Monday, October 18, 2010

How Not To Lose Your Mind

I will be going to wound care Thursday. Unlike my first experience when I was extremely worried before my appointment, this week I eagerly look forward to wound care. In large part I am eager to go to wound care because I get to sit up. Of course my sitting is limited, severely limited in fact, but it is sitting. I get to leave my living room, breath fresh air, get in a car (though lying down in the back) and see trees, cars, and other humans. I get to push myself from the hospital entrance to the wound care center. Again, this may not sound like much but when you are stuck in bed all day for weeks on end this short foray into the real world is liberating albeit brief and limited.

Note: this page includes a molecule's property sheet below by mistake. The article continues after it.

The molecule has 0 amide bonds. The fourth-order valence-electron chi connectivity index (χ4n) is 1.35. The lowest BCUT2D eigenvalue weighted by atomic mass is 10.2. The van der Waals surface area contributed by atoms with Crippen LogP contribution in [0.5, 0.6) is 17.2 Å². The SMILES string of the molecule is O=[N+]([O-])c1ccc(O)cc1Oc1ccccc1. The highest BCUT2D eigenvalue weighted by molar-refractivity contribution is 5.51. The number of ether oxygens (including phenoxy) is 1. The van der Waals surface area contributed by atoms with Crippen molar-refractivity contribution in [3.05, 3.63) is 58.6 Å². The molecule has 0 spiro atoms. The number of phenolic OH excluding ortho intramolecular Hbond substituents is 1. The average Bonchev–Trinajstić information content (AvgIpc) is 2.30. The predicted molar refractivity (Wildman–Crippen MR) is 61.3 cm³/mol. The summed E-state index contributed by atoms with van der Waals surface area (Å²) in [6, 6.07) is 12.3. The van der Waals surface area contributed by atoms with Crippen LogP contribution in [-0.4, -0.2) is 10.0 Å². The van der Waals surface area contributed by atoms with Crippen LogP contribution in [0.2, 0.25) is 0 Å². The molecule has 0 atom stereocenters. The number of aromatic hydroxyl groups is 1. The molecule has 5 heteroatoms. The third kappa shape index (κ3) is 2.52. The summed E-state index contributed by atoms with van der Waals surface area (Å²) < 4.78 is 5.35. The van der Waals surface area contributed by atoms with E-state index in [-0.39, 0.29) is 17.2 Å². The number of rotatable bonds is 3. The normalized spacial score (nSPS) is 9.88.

So what do I do to keep myself from going nuts? The usual helps--reading, writing, surfing the internet, watching television at night. Helping me somewhat is the start of the hockey season--I am a die hard NY Ranger fan and watch every game humanly possible. But I have added a twist to the above coping methods. I bought a gaming console--an XBOX 360 and am playing with my son's games. This is a great time consuming distraction. Yet I worry if I have lost my mind. I think of the games made for the XBOX as kid stuff but I must confess I find the Halo series of games addictive. I don't play for hours on end as my son did in middle school but I sure do enjoy shooting aliens for some unknown reason. I also rationalize that I am bad at the games I play. My son plays on the legendary level while I am content at easy. The difference between the two is stark. Yet, here I am wondering if my mind will turn to mush if I keep playing XBOX. Am I doomed? Is my finely tuned mind, replete with PhD from an Ivy League school being wasted? Can I accept the XBOX as nothing more than a temporary solution to my current social and physical isolation? Am I just rationalizing in an effort to justify what might not be age appropriate gaming? Or am I close minded? Should I accept gaming as part of modern life and an acceptable outlet for a person of an age? I posed these questions to my son who sighed heavily and said "Dad, it is okay to have fun. You do not need to intellectualize everything you do". Now that was an answer that I liked.